Bouteflika ‘recovering’ for Algeria elections

Sellal, Bouteflika’s main campaigner, says the Algerian president is recovering but needs more days before he can properly walk again

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The 77-year-old Algerian president, Abdelaziz Bouteflika, is steadily “recovering” from a stroke he had last year, talks with his team every day and is healthy enough to govern after the election on April 17, Reuters reported his chief ally as saying on Saturday.

“He has all the health he needs to carry out his responsibilities. I speak with him every day by telephone. He follows the campaign daily,” Abdelmalek Sellal, who resigned as prime minister to campaign for Bouteflika, told Reuters in an interview in Algiers, after campaigning in the eastern city of Annaba.


He added: “His voice is starting to return, and he needs some more days before he can walk well again.”

“He is not sick, he is recovering.”

Sellal also said the president planned constitutional reforms to strengthen democracy, with term limits for the president and wider powers for opposition parties if he wins.

Questions about Bouteflika’s health and Algeria’s stability are key for Western governments, who see the north African state as a partner in the campaign against Islamist militancy in the Maghreb, and a stable supplier of gas to Europe.

To show that he is robust and highly involved in the country’s politics, Bouteflika, who has rarely appeared in public in recent months, appeared on state television to address Algerians on Saturday.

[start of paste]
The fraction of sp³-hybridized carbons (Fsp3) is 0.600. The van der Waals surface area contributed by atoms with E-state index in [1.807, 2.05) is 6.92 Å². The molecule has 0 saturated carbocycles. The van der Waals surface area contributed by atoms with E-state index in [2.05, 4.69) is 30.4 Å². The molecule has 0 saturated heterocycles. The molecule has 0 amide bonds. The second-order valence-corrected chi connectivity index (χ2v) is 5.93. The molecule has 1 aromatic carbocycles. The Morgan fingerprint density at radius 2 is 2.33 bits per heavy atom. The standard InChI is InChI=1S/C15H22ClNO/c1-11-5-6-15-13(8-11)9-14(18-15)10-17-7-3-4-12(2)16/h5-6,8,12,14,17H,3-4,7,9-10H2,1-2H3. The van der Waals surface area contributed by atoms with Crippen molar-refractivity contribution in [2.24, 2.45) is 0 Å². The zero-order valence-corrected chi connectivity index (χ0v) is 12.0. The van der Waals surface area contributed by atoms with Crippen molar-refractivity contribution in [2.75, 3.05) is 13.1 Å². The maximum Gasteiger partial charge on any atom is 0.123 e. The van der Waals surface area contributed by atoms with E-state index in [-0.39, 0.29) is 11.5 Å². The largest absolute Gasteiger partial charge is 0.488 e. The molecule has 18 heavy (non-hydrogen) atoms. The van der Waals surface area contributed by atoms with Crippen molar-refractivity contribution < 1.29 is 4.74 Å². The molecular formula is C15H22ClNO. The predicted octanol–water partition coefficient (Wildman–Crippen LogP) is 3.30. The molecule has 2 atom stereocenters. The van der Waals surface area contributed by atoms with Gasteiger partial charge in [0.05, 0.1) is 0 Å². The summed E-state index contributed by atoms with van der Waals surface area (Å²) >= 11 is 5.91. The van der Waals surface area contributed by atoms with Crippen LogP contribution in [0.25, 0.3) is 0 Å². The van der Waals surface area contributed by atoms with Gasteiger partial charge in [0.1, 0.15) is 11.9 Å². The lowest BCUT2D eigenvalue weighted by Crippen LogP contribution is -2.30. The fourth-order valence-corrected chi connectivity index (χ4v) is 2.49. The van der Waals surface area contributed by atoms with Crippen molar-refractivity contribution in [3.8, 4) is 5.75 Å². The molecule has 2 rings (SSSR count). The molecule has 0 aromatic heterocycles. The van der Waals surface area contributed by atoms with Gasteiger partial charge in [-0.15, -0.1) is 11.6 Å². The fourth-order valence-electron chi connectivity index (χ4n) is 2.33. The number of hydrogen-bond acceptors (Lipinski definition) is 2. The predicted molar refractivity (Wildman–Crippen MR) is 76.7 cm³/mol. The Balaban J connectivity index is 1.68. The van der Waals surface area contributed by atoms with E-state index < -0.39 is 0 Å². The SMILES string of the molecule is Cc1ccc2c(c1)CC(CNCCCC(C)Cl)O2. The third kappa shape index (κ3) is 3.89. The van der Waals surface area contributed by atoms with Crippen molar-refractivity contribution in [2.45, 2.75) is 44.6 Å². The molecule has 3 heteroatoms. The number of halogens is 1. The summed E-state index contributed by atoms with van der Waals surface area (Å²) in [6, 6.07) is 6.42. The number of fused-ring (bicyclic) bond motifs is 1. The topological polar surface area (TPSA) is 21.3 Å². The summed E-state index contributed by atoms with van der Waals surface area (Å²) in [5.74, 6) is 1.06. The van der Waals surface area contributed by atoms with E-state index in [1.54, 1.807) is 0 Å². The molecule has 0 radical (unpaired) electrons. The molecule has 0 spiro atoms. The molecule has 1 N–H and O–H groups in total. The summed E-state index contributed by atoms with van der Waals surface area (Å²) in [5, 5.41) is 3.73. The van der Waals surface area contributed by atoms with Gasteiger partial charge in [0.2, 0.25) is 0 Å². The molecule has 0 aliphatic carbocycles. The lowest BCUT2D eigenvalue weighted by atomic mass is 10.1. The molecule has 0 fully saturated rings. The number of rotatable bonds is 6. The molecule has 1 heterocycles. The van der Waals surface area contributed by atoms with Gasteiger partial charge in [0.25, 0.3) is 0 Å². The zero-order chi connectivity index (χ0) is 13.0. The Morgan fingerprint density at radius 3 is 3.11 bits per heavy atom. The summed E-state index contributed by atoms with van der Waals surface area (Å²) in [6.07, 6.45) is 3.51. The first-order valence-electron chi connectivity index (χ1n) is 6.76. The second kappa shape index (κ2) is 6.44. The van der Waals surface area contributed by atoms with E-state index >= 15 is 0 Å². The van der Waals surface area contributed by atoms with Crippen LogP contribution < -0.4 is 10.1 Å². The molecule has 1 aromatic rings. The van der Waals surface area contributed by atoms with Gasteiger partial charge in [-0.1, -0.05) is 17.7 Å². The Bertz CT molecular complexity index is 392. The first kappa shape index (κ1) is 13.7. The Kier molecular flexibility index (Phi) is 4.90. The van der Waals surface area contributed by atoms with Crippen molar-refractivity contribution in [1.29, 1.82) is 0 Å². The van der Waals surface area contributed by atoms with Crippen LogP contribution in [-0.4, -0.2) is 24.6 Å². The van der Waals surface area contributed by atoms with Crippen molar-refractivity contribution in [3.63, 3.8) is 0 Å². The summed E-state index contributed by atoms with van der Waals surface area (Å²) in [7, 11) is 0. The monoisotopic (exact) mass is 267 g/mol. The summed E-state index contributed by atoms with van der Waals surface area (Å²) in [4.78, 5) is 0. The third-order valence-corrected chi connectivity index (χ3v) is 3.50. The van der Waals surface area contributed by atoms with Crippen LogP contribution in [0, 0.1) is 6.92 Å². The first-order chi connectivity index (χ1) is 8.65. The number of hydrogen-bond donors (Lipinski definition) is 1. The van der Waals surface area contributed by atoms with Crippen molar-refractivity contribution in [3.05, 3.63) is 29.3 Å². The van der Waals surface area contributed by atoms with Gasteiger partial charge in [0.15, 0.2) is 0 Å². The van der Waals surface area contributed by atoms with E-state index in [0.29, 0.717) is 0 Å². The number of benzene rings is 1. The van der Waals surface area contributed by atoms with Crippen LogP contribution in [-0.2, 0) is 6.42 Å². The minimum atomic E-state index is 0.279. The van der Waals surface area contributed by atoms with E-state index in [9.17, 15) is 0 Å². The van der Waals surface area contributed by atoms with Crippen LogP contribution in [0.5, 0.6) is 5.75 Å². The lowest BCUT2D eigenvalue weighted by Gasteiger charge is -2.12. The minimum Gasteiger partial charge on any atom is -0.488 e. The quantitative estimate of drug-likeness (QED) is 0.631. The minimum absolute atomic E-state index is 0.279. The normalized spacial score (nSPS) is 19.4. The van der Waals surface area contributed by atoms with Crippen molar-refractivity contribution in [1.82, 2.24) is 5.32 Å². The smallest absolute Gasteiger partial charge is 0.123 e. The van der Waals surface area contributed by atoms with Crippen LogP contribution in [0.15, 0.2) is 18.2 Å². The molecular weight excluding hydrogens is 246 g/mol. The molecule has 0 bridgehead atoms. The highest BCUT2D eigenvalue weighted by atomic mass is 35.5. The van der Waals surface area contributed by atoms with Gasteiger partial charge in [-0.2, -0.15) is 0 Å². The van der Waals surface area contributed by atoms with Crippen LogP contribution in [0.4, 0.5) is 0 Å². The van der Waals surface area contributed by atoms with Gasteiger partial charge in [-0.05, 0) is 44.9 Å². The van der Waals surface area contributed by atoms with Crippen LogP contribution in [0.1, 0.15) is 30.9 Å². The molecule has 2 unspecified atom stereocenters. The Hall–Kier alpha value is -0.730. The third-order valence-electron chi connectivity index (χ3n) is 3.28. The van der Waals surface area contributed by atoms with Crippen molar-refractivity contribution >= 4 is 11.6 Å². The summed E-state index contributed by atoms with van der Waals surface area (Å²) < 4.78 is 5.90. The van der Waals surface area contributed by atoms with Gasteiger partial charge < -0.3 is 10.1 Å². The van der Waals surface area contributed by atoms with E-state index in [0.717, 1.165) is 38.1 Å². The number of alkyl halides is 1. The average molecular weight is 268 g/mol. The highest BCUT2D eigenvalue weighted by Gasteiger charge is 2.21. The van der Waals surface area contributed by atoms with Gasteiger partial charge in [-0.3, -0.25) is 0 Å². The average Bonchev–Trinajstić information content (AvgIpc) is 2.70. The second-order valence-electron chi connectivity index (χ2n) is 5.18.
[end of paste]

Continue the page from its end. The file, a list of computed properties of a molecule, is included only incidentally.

Seeking a fourth term in April 17 elections, Bouteflika accused his main rival of having called for violence during the campaign, Agence France-Presse reported.

“When a candidate threatens walis (provisional governors) and the authorities to beware for our families and children in case of [election] fraud, what does that mean?” he asked, speaking on state television.

That’s “terrorism via the television,” said Bouteflika, referring to his chief rival Ali Benflis, who has warned against electoral fraud.

In remarks televised on Wednesday, Benflis said that “fraud is haram,” or forbidden.

“Fraud and usage of fraud is haram. I am speaking to walis: you have family, think about protecting them,” he said.

Bouteflika noted that “at certain moments,” the electoral campaign that ends Sunday has “lacked elegance.”

“There are calls to violence and unorthodox and anti-democratic behavior,” he said.

Bouteflika remains popular with many Algerians who credit him with helping to end a devastating civil war and contain Arab Spring protests.

(With the Associated Press and AFP)

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